The Yuechengling pluton is located in the border region of Guangxi and Hunan Provinces, which is mainly composed of the Early Paleozoic granitoids with a surface area of more than 3,000 km2 (Wu et al., 2012; Chen et al., 2016). It showed a NEE-trending distribution with the outcropped strata of Proterozoic (Pt), Cambrian (Є), Ordovician (O), Devonian (D), Carboniferous (C), Permian (P), Cretaceous (K), and Quaternary (Q) (Figure 2A). There are two episodes of granitic magmatic activities and the Early Paleozoic (435–422 Ma) granite (Zhao et al., 2013; Bai et al., 2015; Chen et al., 2016 and the related references) in the south and associated Early Mesozoic (236–222 Ma) granite (Chu et al., 2012; Feng et al., 2022 and the related references) in the north were produced respectively. Many deposits of W-Sn-Mo-Pb-Zn-Cu are surrounding the contact zone between the pluton and strata, forming an ore-rich belt around the Yuechengling pluton (Wu et al., 2012; Chen et al., 2016). Many scholars have constrained the geochronological, lithological, geochemical, petrogenesis (e.g., Zhao et al., 2013; Bai et al., 2015; Chen et al., 2016) and mineralization of non-ferrous metals (e.g., Chen et al., 2016; Zhang W. L. et al., 2017; Chen et al., 2018) for the Early Paleozoic and Early Mesozoic granites in the study area. Despite numerous studies are available, disputes still exit and further work is needed to refine the tecno-thermal evolution and tectonic setting.

The granodiorite samples (21LDT-1, 21LDT-2-01, and 21LDT-2-02) were collected from south of the Yuechengling pluton (Figure 2A), which have typical granitic textures (Figure 3). These rocks consist mainly of quartz, plagioclase, K-feldspar, and biotite, while the accessory minerals are mainly magnetite and apatite (Figure 3; Table 1). They have experienced variable degrees of alteration, and exhibit kaolinization and chloritization of K-feldspar and biotite, and sericitization of plagioclase, respectively (Figure 3).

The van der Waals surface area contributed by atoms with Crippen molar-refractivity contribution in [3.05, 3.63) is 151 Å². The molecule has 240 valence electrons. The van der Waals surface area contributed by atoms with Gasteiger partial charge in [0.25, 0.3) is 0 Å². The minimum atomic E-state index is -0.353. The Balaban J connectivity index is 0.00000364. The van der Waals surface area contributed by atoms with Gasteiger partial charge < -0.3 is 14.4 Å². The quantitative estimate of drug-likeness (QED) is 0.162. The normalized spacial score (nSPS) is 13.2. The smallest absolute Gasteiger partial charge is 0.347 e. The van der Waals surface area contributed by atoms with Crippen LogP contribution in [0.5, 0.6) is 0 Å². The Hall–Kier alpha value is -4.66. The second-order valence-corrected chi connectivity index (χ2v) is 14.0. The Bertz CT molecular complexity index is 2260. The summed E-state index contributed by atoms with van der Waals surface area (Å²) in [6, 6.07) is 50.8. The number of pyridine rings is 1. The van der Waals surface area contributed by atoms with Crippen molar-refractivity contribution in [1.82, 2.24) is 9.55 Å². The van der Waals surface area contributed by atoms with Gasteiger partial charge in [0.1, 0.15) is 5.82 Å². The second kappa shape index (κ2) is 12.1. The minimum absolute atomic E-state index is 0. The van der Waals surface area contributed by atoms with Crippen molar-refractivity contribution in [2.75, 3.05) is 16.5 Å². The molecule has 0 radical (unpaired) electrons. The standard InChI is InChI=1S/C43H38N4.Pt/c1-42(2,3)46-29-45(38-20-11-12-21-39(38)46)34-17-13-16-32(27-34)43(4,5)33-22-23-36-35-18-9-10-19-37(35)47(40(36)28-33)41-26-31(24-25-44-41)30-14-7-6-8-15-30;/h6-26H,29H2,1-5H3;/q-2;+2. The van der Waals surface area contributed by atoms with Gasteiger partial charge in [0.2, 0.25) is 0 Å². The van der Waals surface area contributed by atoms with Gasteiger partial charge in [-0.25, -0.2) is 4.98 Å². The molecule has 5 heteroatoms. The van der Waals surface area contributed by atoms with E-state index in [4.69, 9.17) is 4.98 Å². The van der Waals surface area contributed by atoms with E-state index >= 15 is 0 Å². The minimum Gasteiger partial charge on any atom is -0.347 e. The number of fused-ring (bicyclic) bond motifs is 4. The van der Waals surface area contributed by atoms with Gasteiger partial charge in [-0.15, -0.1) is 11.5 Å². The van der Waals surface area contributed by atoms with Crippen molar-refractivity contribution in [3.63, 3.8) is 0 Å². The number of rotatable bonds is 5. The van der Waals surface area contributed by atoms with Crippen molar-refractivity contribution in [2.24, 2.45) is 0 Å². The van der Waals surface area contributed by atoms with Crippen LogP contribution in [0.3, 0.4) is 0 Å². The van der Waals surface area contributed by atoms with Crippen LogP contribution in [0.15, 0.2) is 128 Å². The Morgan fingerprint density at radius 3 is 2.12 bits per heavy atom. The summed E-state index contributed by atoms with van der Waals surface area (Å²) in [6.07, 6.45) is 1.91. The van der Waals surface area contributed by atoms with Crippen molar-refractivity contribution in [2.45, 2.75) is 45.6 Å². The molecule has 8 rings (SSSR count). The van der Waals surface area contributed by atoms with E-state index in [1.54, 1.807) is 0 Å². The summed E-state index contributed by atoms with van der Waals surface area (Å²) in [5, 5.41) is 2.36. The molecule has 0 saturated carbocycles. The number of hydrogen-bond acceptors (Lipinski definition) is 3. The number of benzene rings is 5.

FIGURE 3
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FIGURE 3. Field, Hand specimen and microscopic photographs of the Yuechengling granitoids (A–I) and the Damingshan volcaniclastic rocks (J–O). Abbreviations: Qtz-quartz, Pl-plagioclase, Kfs-K-feldspar, Bt-biotite, Mic-microcline, Chl-chlorite, Ser-sericite, Amp-amphibole, Fsp-feldspar.

2.2 The Damingshan pluton

The Damingshan pluton is located in the southeastern margin of Youjiang rift basin, central Guangxi Province. The NW-SE trending Nandan-Binyang fault is the main fault, which passes across the Damingshan composite anticline from northwest to southeast. The strata outcropped are from Cambrian (Є) to Quaternary (Q), with Silurian (S) and Jurassic (J) are missing (Figure 2B). Ordovician distributed in the southwest of the Damingshan anticline in an NW-trending strip (Figure 2B), with lithology of greywacke, shale, mudstone, pyroclastic rock, etc., and shows parallel unconformity with the underlying Cambrian strata and angular unconformity with the overlaying Devonian strata. Ordovician only outcropped at the Huang’ai formation (O1h), which distributed in Longtoushan, Shanglin County. Previous studies for the Damingshan pluton mainly focused on deposits (Cai, 2012; Gan et al., 2022) by using geochronology (Yang et al., 2011) or geochemistry (Zhou, 2020) methods, only a few systematic chronology and geochemistry studies had been conducted on the igneous rocks (Chen, 2018; Wang et al., 2020).

The volcaniclastic samples (21DMS-1, 21DMS-2, and 21DMS-4) were collected from the Ordovician strata. The detritus consists of quartz, feldspar, calcite, biotite, and muscovite, most of the quartz and feldspar minerals have been sericitized (Table 1; Figure 3). The component of the matrix is mainly quartz and sericite, with calcite only appearing in sample 21DMS-2 (Table 1; Figure 3).

3 Analytical methods